The villagers filed their first formal complaint in 2004, raising concerns related to the impact of the Karachaganak Field on the health and economic well-being of their village, as well as the illegality of the reduction of the Sanitary Protection Zone. The CAO traveled twice to Berezovka and, in April 2005, issued an Assessment Report, finding that KPO had failed to comply with IFC standards for public disclosure and information dissemination of environmental and health data impacting local communities. (Download the Assessment Report.)
The CAO recommended that KPO reach out to the local community to build greater trust and work toward a more effective relationship. Crude Accountability offered to work with KPO to meet the recommendations of the CAO, but we never received a direct reply to our offers. Rather, KPO stated it would only agree to meet with the villagers if Crude Accountability and the other partners of the Berezovka Initiative Group were not at the table. The Initiative Group declined this offer, which was put forward by the CAO’s office as the terms of the negotiated settlement, stating that without its partners it would not negotiate with KPO. The Ombudsman’s function of the CAO’s office closed the case and passed it on to the Compliance function.
The result was a report by the Auditor, published in April 2008, which found numerous non-compliances with IFC standards at Karachaganak. (Download the Auditor’s Report.) One of the most troubling non-compliances was the discovery that no results for hydrogen sulfide monitoring had been reported between 2003 and 2006—the very years during which the Berezovka residents had been complaining they were suffering health problems due to hydrogen sulfide exposure. Not only did this discovery identify the lack of due diligence on the part of the IFC, but it demonstrated the lack of concern on the part of the company and IFC to take seriously the villagers’ concerns regarding hydrogen sulfide exposure, which were repeatedly made during this period. Instead, KPO, local authorities and the IFC claimed that concerns expressed by the villagers were misplaced, that KPO and Kazakhstani government monitoring demonstrated the field was safe, when in fact it appears that no monitoring for hydrogen sulfide was being conducted.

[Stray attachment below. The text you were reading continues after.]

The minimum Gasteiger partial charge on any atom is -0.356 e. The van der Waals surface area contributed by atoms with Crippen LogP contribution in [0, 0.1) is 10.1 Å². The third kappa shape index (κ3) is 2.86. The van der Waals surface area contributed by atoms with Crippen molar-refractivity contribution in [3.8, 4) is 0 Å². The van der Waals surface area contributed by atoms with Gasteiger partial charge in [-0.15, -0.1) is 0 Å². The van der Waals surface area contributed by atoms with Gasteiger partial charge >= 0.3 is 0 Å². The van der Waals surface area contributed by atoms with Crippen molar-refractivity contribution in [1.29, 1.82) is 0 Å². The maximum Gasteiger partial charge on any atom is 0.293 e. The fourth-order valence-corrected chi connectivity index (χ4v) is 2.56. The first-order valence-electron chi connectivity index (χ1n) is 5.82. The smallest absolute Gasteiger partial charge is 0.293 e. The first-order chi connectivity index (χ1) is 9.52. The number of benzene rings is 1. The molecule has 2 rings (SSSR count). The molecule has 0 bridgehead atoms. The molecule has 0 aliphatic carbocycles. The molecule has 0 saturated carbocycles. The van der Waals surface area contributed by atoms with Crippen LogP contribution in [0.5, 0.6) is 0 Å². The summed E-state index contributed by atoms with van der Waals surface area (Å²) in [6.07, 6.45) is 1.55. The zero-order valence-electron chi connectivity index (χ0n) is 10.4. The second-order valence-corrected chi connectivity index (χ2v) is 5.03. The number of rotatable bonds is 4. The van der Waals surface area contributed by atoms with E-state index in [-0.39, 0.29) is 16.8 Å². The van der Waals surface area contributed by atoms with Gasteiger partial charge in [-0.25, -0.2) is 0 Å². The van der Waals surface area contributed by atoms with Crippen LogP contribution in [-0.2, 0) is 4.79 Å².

In April 2007, Green Salvation filed a second complaint with the CAO regarding the question of resizing the Sanitary Protection Zone around the field, as well as emissions from the field. This complaint was transferred to compliance in November 2007, when it was determined no negotiation was possible in this case. Compliance found that the issue of the SPZ was outside of the IFC’s jurisdiction and closed the case in January 2008, as the emissions issue was covered under the first complaint, which was then under investigation. Green Salvation wrote a letter to the CAO regarding this decision in November 2007, underscoring the fact that the reduction of the SPZ at Karachaganak was a violation of Kazakhstani law and reminded the CAO that the IFC is bound by national law of, and international conventions signed by, the host country of a project. Unfortunately, this issue has never been adequately addressed by the IFC or the CAO.
In May 2008, Crude Accountability and Green Salvation filed a third complaint with the CAO, specifically addressing the issue of the Sanitary Protection Zone. In October 2007, Crude Accountability learned that the Kazakhstani government had officially recognized the SPZ at five kilometers, a fact that had been under dispute from 2003-2006 when the government and KPO claimed the SPZ was three kilometers. However, neither KPO nor the Kazakhstani government had undertaken the necessary public disclosure or participation procedures required to make the change in the size of the SPZ legal. Thus, Green Salvation, the Berezovka Initiative Group and Crude Accountability repeatedly challenged the legitimacy of the three-kilometer zone.
The third complaint describes how the IFC is out of compliance with its own regulations regarding involuntary resettlement at Karachaganak. With the SPZ at 5 kilometers, Berezovka is entitled to relocation according to Kazakhstani law. The reduction of the SPZ, the introduction of progressive technology at the field and the partial change of the technological process at KPO were done without a state environmental assessment, without informing the local residents, without considering their opinions, and without their participation in the decision-making process. This is a violation of the Aarhus Convention and the Republic of Kazakhstan’s 1997 Law “On Environmental Assessment.” IFC has very clear regulations regarding involuntary resettlement, provision of prior information to the public, compensation, involvement in decision-making, etc. The boilerplate of activity is very clear for the IFC in this type of instance.
The complaint makes it clear that Berezovka residents are not willing to negotiate on whether or not to relocate—this is purely a question of law.
In March 2009, the CAO published an Assessment Report and suggested continuing negotiations regarding relocation. Following this, the organizations officially declined assistance from the Ombudsman and requested that the CAO transfer the complaint to the audit function, as was then done in May 2009. In October 2009, specialists from the CAO concluded that the question of the SPZ’s reduction lies outside of the IFC’s jurisdiction, and the complaint was closed.
Human Rights Abuses
In December 2004, Crude Accountability traveled to Berezovka to conduct a human rights seminar and other meetings. Staff members and Berezovka Initiative Group members were repeatedly detained and harassed by local police and authorities during that trip. Police officials approached them every day to “verify” their documents during their stay in Berezovka. One American staff member was taken to the Akimat (regional authority) in an unmarked car and interrogated by representatives of the public prosecutor’s office, the regional authority and police for over an hour. The authorities repeatedly asked the same questions, and demanded that she sign a statement declaring that she would not engage in any organizing activity while in Kazakhstan. She refused to sign the statement.